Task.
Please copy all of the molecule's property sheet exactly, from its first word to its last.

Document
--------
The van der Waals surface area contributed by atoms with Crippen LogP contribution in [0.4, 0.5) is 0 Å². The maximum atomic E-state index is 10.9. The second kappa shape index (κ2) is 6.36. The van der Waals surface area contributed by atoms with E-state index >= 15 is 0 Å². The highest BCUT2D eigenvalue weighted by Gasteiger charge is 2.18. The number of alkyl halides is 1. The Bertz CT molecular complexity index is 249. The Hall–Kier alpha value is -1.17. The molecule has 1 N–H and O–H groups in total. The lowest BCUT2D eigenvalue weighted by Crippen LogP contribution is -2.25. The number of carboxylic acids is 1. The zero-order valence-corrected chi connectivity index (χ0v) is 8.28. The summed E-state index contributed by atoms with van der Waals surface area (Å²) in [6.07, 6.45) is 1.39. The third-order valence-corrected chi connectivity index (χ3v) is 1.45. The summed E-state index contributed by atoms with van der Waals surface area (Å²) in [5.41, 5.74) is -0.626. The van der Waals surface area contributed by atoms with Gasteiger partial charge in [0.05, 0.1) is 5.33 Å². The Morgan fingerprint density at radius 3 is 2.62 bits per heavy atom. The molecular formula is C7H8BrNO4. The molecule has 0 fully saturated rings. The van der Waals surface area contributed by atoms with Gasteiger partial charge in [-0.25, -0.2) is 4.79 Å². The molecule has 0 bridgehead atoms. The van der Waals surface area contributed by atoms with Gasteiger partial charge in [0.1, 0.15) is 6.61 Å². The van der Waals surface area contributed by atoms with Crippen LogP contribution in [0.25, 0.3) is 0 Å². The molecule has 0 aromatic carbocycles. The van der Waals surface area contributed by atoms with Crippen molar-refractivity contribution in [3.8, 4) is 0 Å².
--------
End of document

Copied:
The van der Waals surface area contributed by atoms with Crippen LogP contribution in [0.4, 0.5) is 0 Å². The maximum atomic E-state index is 10.9. The second kappa shape index (κ2) is 6.36. The van der Waals surface area contributed by atoms with E-state index >= 15 is 0 Å². The highest BCUT2D eigenvalue weighted by Gasteiger charge is 2.18. The number of alkyl halides is 1. The Bertz CT molecular complexity index is 249. The Hall–Kier alpha value is -1.17. The molecule has 1 N–H and O–H groups in total. The lowest BCUT2D eigenvalue weighted by Crippen LogP contribution is -2.25. The number of carboxylic acids is 1. The zero-order valence-corrected chi connectivity index (χ0v) is 8.28. The summed E-state index contributed by atoms with van der Waals surface area (Å²) in [6.07, 6.45) is 1.39. The third-order valence-corrected chi connectivity index (χ3v) is 1.45. The summed E-state index contributed by atoms with van der Waals surface area (Å²) in [5.41, 5.74) is -0.626. The van der Waals surface area contributed by atoms with Gasteiger partial charge in [0.05, 0.1) is 5.33 Å². The Morgan fingerprint density at radius 3 is 2.62 bits per heavy atom. The molecular formula is C7H8BrNO4. The molecule has 0 fully saturated rings. The van der Waals surface area contributed by atoms with Gasteiger partial charge in [-0.25, -0.2) is 4.79 Å². The molecule has 0 bridgehead atoms. The van der Waals surface area contributed by atoms with Gasteiger partial charge in [0.1, 0.15) is 6.61 Å². The van der Waals surface area contributed by atoms with Crippen LogP contribution in [0.25, 0.3) is 0 Å². The molecule has 0 aromatic carbocycles. The van der Waals surface area contributed by atoms with Crippen molar-refractivity contribution in [3.8, 4) is 0 Å².